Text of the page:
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Harry reviews AVATAR at last!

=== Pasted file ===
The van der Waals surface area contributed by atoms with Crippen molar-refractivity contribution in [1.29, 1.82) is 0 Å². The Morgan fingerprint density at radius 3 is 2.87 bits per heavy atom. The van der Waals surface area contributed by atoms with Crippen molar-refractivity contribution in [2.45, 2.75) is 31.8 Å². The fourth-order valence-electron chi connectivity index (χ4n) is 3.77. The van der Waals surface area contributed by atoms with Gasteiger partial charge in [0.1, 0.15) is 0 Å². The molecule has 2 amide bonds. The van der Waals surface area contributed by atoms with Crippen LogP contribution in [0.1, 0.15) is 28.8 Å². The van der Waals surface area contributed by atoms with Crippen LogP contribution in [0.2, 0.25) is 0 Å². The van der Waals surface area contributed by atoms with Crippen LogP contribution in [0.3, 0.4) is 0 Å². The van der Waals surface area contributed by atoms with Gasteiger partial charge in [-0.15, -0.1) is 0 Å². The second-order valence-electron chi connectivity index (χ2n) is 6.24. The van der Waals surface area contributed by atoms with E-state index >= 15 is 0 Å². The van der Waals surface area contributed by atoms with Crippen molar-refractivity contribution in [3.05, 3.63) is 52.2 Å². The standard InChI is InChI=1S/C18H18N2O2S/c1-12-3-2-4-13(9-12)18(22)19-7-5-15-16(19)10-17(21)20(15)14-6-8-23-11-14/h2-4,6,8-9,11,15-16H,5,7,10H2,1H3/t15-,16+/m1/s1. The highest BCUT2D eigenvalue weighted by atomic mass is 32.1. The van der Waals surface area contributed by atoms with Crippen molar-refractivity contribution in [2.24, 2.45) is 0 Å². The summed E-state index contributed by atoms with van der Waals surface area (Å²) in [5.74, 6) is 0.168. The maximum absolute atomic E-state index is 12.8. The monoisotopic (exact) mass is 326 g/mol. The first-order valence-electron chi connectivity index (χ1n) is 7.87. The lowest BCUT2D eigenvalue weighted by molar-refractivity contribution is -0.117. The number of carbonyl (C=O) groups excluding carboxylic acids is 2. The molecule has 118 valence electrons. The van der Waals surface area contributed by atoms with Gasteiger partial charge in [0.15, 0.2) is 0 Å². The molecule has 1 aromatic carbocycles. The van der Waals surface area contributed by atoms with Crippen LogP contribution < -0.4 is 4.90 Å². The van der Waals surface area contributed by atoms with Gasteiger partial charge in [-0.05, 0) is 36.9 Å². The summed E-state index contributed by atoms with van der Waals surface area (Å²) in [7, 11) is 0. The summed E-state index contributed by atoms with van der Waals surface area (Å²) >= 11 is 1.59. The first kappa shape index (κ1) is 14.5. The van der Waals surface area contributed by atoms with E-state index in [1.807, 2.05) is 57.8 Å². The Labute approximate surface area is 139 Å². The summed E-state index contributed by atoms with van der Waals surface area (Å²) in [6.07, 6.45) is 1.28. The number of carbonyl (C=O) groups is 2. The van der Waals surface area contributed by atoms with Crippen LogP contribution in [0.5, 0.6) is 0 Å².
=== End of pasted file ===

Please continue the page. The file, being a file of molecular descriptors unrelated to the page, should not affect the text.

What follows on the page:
I love AVATAR – and it isn’t because of the 3D, the big blue people, the alien landscape with floating mountains and it’s version of flying critters. It isn’t because of the mech armor, the flying battleships and the wasp-like helicopters. It is because of the story. Now, a story isn’t just about characters and their actions… stories are often about the times in which those actions took place. Stories are not evaluated by just the dialogue between characters, but why these conversations are taking place. The basic structure of the story and the conceit comes from the early 20th Century where you had authors like Edgar Rice Burroughs postulating stories set on Mars & Venus and their moons. But in PRINCESS OF MARS, John Carter magically appears upon the surface of an amazing Mars that has clean air for him to breathe. Once upon the planet, he is found to have miraculous pre-SUPERMAN super-strength, speed & agility. He becomes one with the warrior race of Tharks, falls in love with a Helium princess and does battle against… well a very bad guy! Many writers talk about where the pieces of AVATAR comes from, but as a life long mega-geek of science fiction and fantasy – I love that with AVATAR, Cameron has envisioned a future for us that is something rather remarkable. There is no magical warp drive, light speed… this future of mankind is based on heightened existing technology and known science and equipment. To get to Pandora, you’re asleep for years. Much like what we see in films like ALIEN & ALIENS. There’s a grounding to it all, and very much like those films – we’re in an alternate arc of that possible future for mankind. We have exhausted supplies here on Earth, and we’re heading out into the universe gathering those materials. The film begins with a ship made for that journey. Giant cryo-sleep compartments with what looks like several hundred sleep areas. The ship is covered with Solar arrays, giant containers of water, fuel, etc – which are on all sides of this massive, very NASA-y looking ship – that is practical low tech high tech for the future. It isn’t the sort of ship you can easily put together. If they made a model kit of it, there’d be a shitload of tiny pieces that would drive you nuts putting together – but in the end, would look amazing. Out of this sleep we’re introduced to Jake Sully. Jake isn’t your typical hero, but in reality… he is. He’s a soldier that became a paraplegic due to combat. A story we hear a lot about back here on Earth of the early 21st Century. He had a twin brother, it seems these twins had nearly complete opposite ambitions in life. Jake was all about diving into combat, while his brother expanded his mind with science, and the dream of exploring a strange new world. In this future, the most amazing science fiction conceit has come about. An AVATAR program. Where hybrid alien bodies are grown and created with the express purpose of working and interacting with the native denizens of the planet moon of Pandora. Now – think about this for a second. We’re growing alien/human hybrids that can be controlled via the consciousness of a human. I love this concept. Are these hybrids’ fertile? Or are they the horse/donkey MULE hybrid that can’t reproduce. Sorry, getting ahead of myself a bit. This universe is incredibly detailed. From the science tech you see everywhere, to the ships on the planet surface… well, it is amazing. However, what grabs me is this Jake Sully character. He isn’t crazy charismatic, he’s a grunt. Not only that, he’s a warrior that lost his legs in some war that was going on in Venezuela. Wonder if we were going after the oil or the cattle. Hmm maybe it was for the Llamas. The future of mankind isn’t too terribly distant from our own times, it is just… we’ve hit a new age. Like back around the late 15th through 16th century Earth – when the European nations began sending ships of warriors, scientists and religious advocates to the new world. In this world, we’ve seemingly left the story of Jesus back on Earth – as I see no signs of religion being foisted upon the natives of this planet-moon. We can only imagine back on Earth, what footage from Pandora has done to excite the minds of us humans. Now – the mission to Pandora isn’t an AMERICAN endeavor, it’s a Corporate one. Even now, we’re seeing corporate interests driving the use of outer space and as profit is proven, we’ll see Corporations doing more. All they need is to see is their carrot. Cameron uses the term, UNOBTANIUM, to describe this ‘carrot’. UNOBTANIUM is a word, used since the 50s by scientist to describe the undiscovered needed material that would solve all the problems that not having that material would bring us. Yes, the name is an eye-roller – but it could be far worse, as scientists have also come up with UNATTAINIUM, WISHALLOY and my fave… HANDWAVIUM!!! The film doesn’t concern itself with telling us what this magical mineral found on Pandora does, but that isn’t the story at hand. No, the story at hand concerns Jake Sully. Jake hates his wheelchair. He doesn’t like being treated like a cripple, doesn’t like having to depend on others and most of all – he’s out to prove that he may still be worth something, even if he is half a man. When his brother dies and he’s able to take his brother’s place in the Avatar program, fly off to the wonder moon of Pandora… well, he signs up. It is better than sitting in a room. With all the wondrous technology – why is Jake in a wheelchair? Well, because it seems in the future – we still have economics, we apparently never fixed healthcare properly to where people that need care can get it done without ridiculous financial repercussions. Jake can’t afford to fix his legs, and the fucking government that got the legs fucked didn’t take care of it. So he has to go the corporate route to get adequate Healthcare. Man, can I relate. Instead, he’s had to see the legs wither. The very best effects work on the film are these emaciated dead legs of Jake. Nobody questions them, yet this visual detail tells us everything about Jake. To watch your own body begin to wither because you’re not capable of financially rescuing your own limbs from atrophy and uselessness, it is a bitter pill to swallow. By the time Jake awakes within the conscious body of a Hum’vi, a word I’ve created to describe the Human / Na’vi hybrids. A Hum’vi is slightly different from the native Na’vi. They have 5 fingers and 5 toes, the Na’vi don’t. The Na’vi feet kind of remind me of Chimp feet, which probably has to do with the Na’vi being a primarily arboreal critter on Pandora. Anyway, by the time Jake comes to – and he sees toes he can wiggle. Look, I went over this when I saw this footage at Comic Con. I got excited by just what happened in the lab. However, when Jake busts out of the facility into the poisoned air of Pandora and can breathe without fear of imminent death… and then when he just takes off running. People in wheelchairs dream of running. Trust me on that. I know I’m a fat geek in a wheelchair, but we all dream of running. This is Jake’s first step towards being intoxicated with his Avatar. Hell, I doubt I’d ever want to wake up if I could have a Na’vi body that was as nimble, fit and amazing as this. Quickly, we find Jake having a chat with Stephen Lang’s amazing Colonel Miles Quaritch. Quaritch is an ex-Marine, come Corporate hooligan, used by the Corporation to do… well, what mercenaries hired by corporations in places like Iraq do. They do whatever the corporation deems necessary. He’s the type of man that can’t wait to shoot the blue monkeys out of the trees. Lang is a god in this role. The 3 clawed scar raked across his face makes him seem like a African Safari god from the 19th century. The sort of dude that would chest bump Tarzan back in the day. Of all the films that I can think of – the one this actually reminds me of is TARZAN ESCAPES – the unobtanium at the time was Elephant tusks, the sacred place was the Elephant Graveyard, natives were angered and up in arms. Comparisons are legion when it comes to this film – because there’s elements from a myriad of materials. Anyone that just dismisses this as DANCES WITH WOLVES in space… really has a lazy mind. If you’re stuck on Indians – think Malick’s NEW WORLD or Richard Harris in A MAN CALLED HORSE – and a little of Dustin Hoffman in LITTLE BIG MAN. This film has elements from dozens of films. What I love, is that I’ve never seen it put together quite so. Sure, Neo plugged in and fought in a fantastical version of our world. But when he woke up, he was still Neo, just with a better haircut and sharper clothes. Well, here – Jake’s Hum’vi is pretty amazing. This ‘avatar’ mirrors the personality that we gather from Jake’s rather quiet and unexpressive character. That isn’t a swipe at Sam Worthington – to me, he is 100% wholly believable in every second of the character. That he is MORE expressive in Hum’vi form is merely because he has more to react to. Jake’s human existence, over the course of the film, you can see the effort it takes to pull himself out of the AVATAR machine. Every time he comes out of these ‘dream like’ realities – he’s back in a sterile environment, having to open up his chair, carefully swing his dead sickly legs over the side and back into his chair. The real world sucks for Jake. That isn’t to say it sucks for everyone in a wheelchair, it is just… for a man like Jake – a true Man of Action – life in a chair can feel like two feet in the grave. As a 4-wheeler myself… I alternate between hating and loving my wheelchair. However, I feel thankful that I live in a world that is as accomadating as possible for my condition – even if the dentist I went to today had painfully inadequate facilities to take care of me and my shattered wisdom tooth. Now – once in Hum’vi form – Jake not only has a complete body, but a whole new world to take in. His mission is to discover all there is to know about the Na’vi, because the corporation has EXTREME interest in the deposit of unobtanium, beneath their enormous tree. This is a tree that dwarfs the largest buildings we have yet created on Earth. In a world of enormous vegetation, this Tree is king. This has been the generational home for the Na’vi going back untold years. Left to our imaginations would be Glyphs in the interior documenting their history… but wait. They don’t need that. You see, the Na’vi have a completely alien method to recording history – it doesn’t involve killing trees and grinding it into pulp. It isn’t Blu-ray. It isn’t anything that they or we can see. This planet has an astonishing ecosystem unlike anything we have seen. This planet makes sense in a way that ours doesn’t. Our planet, ecology and animal life are each retarded by comparison. Here – every Na’vi is born with a biological version of firewire – which allows them to plug and play with their fellow wildlife – but also their trees. And they can store consciousness, histories with a seemingly endless storage capacity. Of course to the corporation and the Jarheads working for the corporation – this just sounds like liberal bullshit. Where’s the proof? Unless you experience it – and at this stage of colonization – we have not yet found a way to digitally tap into this planetary consciousness – but as I was saying, unless you experience it has to sound like the hokum of a thousand other cultures that pointed at territory and screamed out “It Is Sacred!!!” And that has stopped the aggressive culture… when? Yeah. Same thing here. Economic desire is a hard God to beat. But what continued to draw me in was Jake’s personal journey. The point where he stops thinking like a human. Or as the Na’vi put it, “cured of his insanity.” Because to the Na’vi – the human culture is insane. Why would you tear into the ground for rocks. Why would you simply not co-exist with this wonderful splendor? Well, you’re dealing with people operating over satellite geo-thermal readings, instead of any aesthetic surface quality. This film and that world require you to look deeper than that. You can’t just dismiss the visuals, the visuals are KEY to telling the story. Watching the subtleties of Jake Sully’s Hum’vi and Zoe Saldana’s Neytiri… I fall in love. You can see the moments where Neytiri ceases to look at Sully as a chore and is instead looking upon him with respect. You can see the moments where Sully is ashamed of himself and his actions. Me, I love watching Wes Studi’s Eytukan – you read the disgust on his face, and the pride he has in Sully becoming one of the ‘people’ – and then the racist rage that comes with this Dreamwalker mating with Daddy’s little girl. I love watching Joel Moore’s Norm Spellman… you can tell that here is a geek that studied to be the star, only to watch Jake excel in ways he just wasn’t trained for. I love that what sets Jake apart from the various scientists and soft folks that are a part of the AVATAR program, that it’s a warrior from our world, that breaches the divide. In a way, it reminds me of THEY DIED WITH THEIR BOOTS ON – and the way the Custer story was handled in that 40’s world. Errol Flynn was both friend and enemy to the “indigenous peoples” that he was set to fight. There’s a lot of Custer here. A lot of LITTLE BIG MAN. When it comes time for Cameron’s version of LITTLE BIG HORN – hold on to your shit, because you’ll want to be constipated. Otherwise… it’ll be 3D in your pants! This is a film about the early days of colonization. This is not the end, just the next step in the story of Pandora. My faith in our planet being cool enough that we’ll actually see further adventures concerning Pandora is pretty low. I love the heroic legend this movie creates – about a hero borne a man, but who will die as something else entirely – and possibly live throughout eternity as a legend that saved their planet… or awoke a beast light years away. For me, the story is great, the setting is amazing, the characters are living a story I’d dream to be a part of – and the filmmaking is, as always, James Cameron at his best. The action, heart and soul are all there. For me, the only moment of lameness is the love scene. I know, I’m a perv, but really? Jim, that’s the best you could do? Let’s see some crazy alien tree sex. OH. Families. Well, they watch Animal Planet MATE WEEK. AVATAR is unlike anything I’ve seen before, it is a story of heroes, human greed, cultural discovery and a dream of human accomplishment that I have wished my whole life that we as a society would pursue. There are stories like this waiting for us out there. Let’s get started!